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McKinstry: Pope Benedict and the doomsday prophecy
Could the next pope be the last of the Roman Catholic Church?
Yes, according to an ancient prophecy written by an Irish saint.
St. Malachy, bishop of Armagh in the 12th Century, predicted that the current pope -- although he was not specifically identified as Pope Benedict XVI -- would be the second-to-last pontiff before the end of the world.
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Benedict said Monday that he would step down on Feb. 28, making him the first pope to resign in 600 years -– and surprising Catholics throughout the world, including New York Cardinal Timothy Dolan, who said he was startled by the announcement. A new pope is expected to be chosen before Easter.
As the story goes, Malachy, then an archbishop, traveled from Ireland to Rome in 1139, where he received visions about the future that included the names of the next 112 popes who would rule the church until the end of time. He wrote the names down and reportedly gave them to Pope Innocent II as a gift, but they weren’t uncovered until centuries later.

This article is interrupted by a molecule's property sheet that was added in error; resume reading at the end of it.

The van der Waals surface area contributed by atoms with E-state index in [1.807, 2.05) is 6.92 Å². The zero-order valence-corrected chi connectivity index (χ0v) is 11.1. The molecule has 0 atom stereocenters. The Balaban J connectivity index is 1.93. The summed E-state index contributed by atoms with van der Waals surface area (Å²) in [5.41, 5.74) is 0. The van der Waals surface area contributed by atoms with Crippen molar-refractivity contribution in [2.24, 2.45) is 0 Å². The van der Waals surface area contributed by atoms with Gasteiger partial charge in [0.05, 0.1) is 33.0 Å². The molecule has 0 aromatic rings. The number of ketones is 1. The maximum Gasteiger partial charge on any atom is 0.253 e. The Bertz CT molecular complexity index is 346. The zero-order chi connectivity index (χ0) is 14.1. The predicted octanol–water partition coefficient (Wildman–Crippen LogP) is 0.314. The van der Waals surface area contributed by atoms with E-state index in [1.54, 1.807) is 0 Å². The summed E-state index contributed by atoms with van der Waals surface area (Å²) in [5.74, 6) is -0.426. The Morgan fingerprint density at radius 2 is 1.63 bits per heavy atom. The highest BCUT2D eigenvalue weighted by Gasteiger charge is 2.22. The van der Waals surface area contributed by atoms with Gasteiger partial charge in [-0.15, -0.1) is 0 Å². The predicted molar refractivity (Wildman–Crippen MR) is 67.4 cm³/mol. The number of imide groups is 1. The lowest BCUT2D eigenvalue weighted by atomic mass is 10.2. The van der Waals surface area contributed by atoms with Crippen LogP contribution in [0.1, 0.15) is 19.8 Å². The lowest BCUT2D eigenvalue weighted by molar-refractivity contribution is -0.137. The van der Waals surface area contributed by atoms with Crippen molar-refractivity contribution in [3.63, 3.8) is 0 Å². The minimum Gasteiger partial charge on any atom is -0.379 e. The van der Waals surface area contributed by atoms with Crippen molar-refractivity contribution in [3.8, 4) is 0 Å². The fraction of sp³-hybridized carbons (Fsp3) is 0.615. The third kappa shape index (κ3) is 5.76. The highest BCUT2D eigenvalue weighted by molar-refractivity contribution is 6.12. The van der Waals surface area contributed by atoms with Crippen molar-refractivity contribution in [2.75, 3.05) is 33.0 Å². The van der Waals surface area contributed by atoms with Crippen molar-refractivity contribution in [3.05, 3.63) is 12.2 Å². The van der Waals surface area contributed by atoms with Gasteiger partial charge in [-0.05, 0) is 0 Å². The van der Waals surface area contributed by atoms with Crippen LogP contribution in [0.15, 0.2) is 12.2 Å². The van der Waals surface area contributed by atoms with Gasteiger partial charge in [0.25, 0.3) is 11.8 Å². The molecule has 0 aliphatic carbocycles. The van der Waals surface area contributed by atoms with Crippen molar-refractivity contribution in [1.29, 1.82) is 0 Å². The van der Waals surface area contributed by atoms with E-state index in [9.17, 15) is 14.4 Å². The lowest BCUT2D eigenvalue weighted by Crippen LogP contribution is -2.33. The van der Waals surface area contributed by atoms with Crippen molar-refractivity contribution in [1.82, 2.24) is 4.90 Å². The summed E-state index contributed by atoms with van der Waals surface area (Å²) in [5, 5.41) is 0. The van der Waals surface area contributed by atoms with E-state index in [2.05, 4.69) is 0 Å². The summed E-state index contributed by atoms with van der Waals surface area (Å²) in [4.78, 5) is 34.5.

Malachy prophesied that Petrus Romanus, or Peter the Roman, would be the 112th and last pope of the Catholic Church. Pope Benedict is the 111th since Malachy had his visions.
According to legend, the prophecy reads: “In the final persecution of the Holy Roman Church, there will reign Peter the Roman, who will feed his flock amid many tribulations, after which the seven-hilled city will be destroyed and the dreadful Judge will judge the people. The End.”
I know, I know. It sounds like one of those 2012 Mayan calendar predictions. But apparently some of Malachy’s other prophecies have already come true.
Take Pope John Paul II: Malachy referred to him as “De labore Solis,” or “eclipse of the sun.” Pope John Paul II, who was born Karol Wojtyla, was born in 1920 during a solar eclipse. His funeral was conducted on the day of a partial eclipse.
Of Pope Benedict, the prophecy refers to 111th pope as "Gloria Olivae," or "the glory of the olive." (Although Pope Benedict is not a member of St. Benedict’s order, it is also known as the Olivetans.)
My dad first told me of this prophecy matter-of-factly when Benedict became pope eight years ago. I thought it was interesting then, now even more so. I’m no Bible scholar, and in no position to make an argument for or against Malachy’s predictions, but it sounds like the making of a Dan Brown novel or an “End of Days” segment on the History Channel.
If the writers and producers haven’t already done so, they’d better hurry up -- just in case Malachy is right.